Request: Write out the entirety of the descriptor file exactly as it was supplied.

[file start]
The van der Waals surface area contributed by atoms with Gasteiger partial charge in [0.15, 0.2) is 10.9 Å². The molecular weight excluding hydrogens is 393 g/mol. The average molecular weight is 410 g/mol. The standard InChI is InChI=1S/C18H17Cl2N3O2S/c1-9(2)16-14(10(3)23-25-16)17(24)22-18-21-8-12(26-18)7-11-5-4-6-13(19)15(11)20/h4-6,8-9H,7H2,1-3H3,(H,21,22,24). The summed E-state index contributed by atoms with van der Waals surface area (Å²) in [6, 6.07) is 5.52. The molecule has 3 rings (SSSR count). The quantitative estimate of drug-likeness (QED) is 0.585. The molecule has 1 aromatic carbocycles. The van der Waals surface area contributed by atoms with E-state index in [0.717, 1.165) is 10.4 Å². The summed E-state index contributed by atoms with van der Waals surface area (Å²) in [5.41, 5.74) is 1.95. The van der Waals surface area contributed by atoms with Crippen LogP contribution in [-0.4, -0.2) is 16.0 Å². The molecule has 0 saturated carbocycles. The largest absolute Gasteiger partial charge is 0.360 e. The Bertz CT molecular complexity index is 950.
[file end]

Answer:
The van der Waals surface area contributed by atoms with Gasteiger partial charge in [0.15, 0.2) is 10.9 Å². The molecular weight excluding hydrogens is 393 g/mol. The average molecular weight is 410 g/mol. The standard InChI is InChI=1S/C18H17Cl2N3O2S/c1-9(2)16-14(10(3)23-25-16)17(24)22-18-21-8-12(26-18)7-11-5-4-6-13(19)15(11)20/h4-6,8-9H,7H2,1-3H3,(H,21,22,24). The summed E-state index contributed by atoms with van der Waals surface area (Å²) in [6, 6.07) is 5.52. The molecule has 3 rings (SSSR count). The quantitative estimate of drug-likeness (QED) is 0.585. The molecule has 1 aromatic carbocycles. The van der Waals surface area contributed by atoms with E-state index in [0.717, 1.165) is 10.4 Å². The summed E-state index contributed by atoms with van der Waals surface area (Å²) in [5.41, 5.74) is 1.95. The van der Waals surface area contributed by atoms with Crippen LogP contribution in [-0.4, -0.2) is 16.0 Å². The molecule has 0 saturated carbocycles. The largest absolute Gasteiger partial charge is 0.360 e. The Bertz CT molecular complexity index is 950.